This section is a brief review of the basics of two-dimensional diagrams of the sort used in introductory economics. Most economists call these diagrams "graphs," as do we. Almost every page of this online text contains a graph, so be sure you understand this section before you go on.

Why do we use so many graphs in introductory economics? Simply because they are a great way to make complicated points very easy to understand. If you take the time to fully understand the graphs used throughout this text, and learn to draw them for yourself, you'll be able to figure out the answer to almost any microeconomics question at the introductory level.

One of the reasons we were inspired to write this online text was that we wanted to make graphs available to students that are clear, easy to access, colorful, and animated. It's too expensive to put hundreds of good color graphs in printed texts and of course no way to make them animated. Much of the confusion our students experienced turned out to be the result of graphs drawn during class being incorrectly copied into lecture notes. With a wealth of correct graphs available online, problems due to incorrect graphs in notes become a thing of the past. Students find it easier to understand more complicated graphs when they are animated because they can see them being drawn, just as they would be in class, but they can view the process as many times as they wish online. Animation enables students to focus on the individual portions of the graph as they are completed, rather than having to comprehend the entire graph at once. Thus, the meaning of the entire graph becomes clear, and they are able to construct their own graphs for any situation.^{1} Students who learn with animated graphs find that they can understand complex static diagrams better as well.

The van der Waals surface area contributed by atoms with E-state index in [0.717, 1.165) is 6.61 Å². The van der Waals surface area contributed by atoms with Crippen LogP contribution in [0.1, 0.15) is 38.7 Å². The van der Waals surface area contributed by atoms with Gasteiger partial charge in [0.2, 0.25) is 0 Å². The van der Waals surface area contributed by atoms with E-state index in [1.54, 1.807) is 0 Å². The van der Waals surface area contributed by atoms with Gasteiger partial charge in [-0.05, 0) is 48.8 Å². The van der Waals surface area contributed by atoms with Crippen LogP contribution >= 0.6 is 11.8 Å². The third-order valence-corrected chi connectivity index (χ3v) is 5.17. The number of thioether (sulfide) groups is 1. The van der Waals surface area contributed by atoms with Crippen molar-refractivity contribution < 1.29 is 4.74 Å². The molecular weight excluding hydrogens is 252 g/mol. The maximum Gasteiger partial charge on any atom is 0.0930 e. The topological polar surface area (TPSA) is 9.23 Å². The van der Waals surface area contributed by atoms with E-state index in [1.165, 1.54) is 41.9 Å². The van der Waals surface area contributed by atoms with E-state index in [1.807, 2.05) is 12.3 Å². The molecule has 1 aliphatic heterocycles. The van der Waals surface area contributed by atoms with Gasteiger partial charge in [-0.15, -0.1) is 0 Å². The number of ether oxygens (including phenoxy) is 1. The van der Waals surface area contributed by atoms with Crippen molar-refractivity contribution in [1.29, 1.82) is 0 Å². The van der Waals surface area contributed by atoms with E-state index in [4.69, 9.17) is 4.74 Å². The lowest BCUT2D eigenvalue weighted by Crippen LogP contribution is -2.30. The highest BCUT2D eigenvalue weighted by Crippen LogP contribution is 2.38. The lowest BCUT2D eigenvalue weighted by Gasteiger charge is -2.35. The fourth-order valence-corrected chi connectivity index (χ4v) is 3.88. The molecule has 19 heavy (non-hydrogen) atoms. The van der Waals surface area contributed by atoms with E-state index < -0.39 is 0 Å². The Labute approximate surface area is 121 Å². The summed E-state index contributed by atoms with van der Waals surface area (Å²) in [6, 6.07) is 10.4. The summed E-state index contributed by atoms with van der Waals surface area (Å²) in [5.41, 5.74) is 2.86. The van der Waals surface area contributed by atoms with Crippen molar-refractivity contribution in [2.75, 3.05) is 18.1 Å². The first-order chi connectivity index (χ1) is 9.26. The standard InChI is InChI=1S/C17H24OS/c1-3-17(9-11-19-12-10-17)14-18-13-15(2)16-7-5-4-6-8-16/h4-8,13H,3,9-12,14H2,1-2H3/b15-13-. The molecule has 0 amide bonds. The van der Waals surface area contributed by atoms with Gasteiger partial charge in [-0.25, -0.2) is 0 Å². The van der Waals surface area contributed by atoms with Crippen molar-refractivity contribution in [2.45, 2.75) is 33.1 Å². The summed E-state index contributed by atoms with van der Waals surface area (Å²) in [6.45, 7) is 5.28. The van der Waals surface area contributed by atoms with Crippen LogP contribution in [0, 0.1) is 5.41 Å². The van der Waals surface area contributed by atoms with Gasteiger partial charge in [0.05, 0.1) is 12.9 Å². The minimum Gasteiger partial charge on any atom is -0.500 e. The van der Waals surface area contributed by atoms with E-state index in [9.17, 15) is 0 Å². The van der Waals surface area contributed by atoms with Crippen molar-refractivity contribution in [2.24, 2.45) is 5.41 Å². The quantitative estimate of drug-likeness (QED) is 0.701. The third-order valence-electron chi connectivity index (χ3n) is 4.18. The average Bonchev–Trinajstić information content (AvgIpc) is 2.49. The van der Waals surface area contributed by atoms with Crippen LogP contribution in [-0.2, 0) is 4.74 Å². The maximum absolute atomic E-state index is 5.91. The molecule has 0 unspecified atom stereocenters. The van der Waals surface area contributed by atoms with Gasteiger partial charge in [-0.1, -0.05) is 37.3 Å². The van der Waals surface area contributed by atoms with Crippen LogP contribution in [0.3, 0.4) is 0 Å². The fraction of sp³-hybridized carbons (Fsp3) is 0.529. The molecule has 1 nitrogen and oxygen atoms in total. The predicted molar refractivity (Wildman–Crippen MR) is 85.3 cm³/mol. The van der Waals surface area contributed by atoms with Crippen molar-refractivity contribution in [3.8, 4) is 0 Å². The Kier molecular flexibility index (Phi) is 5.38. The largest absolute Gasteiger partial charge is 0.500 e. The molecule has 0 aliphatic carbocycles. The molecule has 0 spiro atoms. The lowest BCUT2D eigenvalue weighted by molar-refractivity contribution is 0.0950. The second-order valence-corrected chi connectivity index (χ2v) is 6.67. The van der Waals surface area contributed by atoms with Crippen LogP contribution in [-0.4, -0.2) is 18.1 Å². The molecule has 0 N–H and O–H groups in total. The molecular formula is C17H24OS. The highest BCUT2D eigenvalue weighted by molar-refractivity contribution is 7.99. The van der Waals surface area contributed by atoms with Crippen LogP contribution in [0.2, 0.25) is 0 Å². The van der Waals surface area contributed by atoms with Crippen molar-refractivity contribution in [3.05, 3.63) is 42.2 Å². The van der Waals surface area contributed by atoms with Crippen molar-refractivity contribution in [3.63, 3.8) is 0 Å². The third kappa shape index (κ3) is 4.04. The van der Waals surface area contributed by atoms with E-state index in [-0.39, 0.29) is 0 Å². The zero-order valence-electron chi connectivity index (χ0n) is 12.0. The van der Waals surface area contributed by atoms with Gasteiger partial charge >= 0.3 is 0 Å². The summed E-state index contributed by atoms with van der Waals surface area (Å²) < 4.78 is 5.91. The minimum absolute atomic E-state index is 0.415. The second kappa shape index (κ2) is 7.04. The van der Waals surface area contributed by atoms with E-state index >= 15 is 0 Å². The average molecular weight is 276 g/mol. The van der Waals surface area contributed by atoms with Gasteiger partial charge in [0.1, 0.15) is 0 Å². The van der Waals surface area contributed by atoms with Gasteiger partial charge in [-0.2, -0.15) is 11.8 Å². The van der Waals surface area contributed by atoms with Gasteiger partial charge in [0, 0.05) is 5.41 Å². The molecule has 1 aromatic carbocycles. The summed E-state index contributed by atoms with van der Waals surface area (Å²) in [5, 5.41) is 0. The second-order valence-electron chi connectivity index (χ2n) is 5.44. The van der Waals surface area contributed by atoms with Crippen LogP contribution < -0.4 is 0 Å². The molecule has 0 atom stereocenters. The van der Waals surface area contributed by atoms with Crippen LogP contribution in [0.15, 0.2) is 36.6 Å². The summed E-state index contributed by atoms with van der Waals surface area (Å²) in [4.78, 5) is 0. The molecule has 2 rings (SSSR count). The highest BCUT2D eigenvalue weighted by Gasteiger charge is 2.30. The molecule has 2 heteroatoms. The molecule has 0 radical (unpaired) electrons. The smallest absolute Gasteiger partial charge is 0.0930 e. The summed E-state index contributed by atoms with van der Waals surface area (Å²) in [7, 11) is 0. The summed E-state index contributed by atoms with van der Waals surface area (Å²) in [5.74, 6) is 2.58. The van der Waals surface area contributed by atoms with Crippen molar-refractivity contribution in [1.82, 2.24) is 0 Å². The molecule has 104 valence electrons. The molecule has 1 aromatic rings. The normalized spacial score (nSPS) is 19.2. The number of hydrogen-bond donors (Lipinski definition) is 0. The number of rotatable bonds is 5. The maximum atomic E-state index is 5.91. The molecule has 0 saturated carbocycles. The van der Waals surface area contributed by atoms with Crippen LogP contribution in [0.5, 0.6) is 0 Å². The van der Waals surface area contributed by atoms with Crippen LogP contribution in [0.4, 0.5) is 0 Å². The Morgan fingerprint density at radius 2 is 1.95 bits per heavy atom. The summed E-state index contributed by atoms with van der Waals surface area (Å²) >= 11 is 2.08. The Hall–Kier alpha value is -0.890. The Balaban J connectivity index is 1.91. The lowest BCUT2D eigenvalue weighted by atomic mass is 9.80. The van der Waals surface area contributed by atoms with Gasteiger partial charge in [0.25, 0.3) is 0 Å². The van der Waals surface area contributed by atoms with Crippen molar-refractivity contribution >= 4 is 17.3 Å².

^{1} One, in a long line of Economists' mottos: Never go to lunch with an economist, she'll spend the whole time drawing graphs on paper napkins.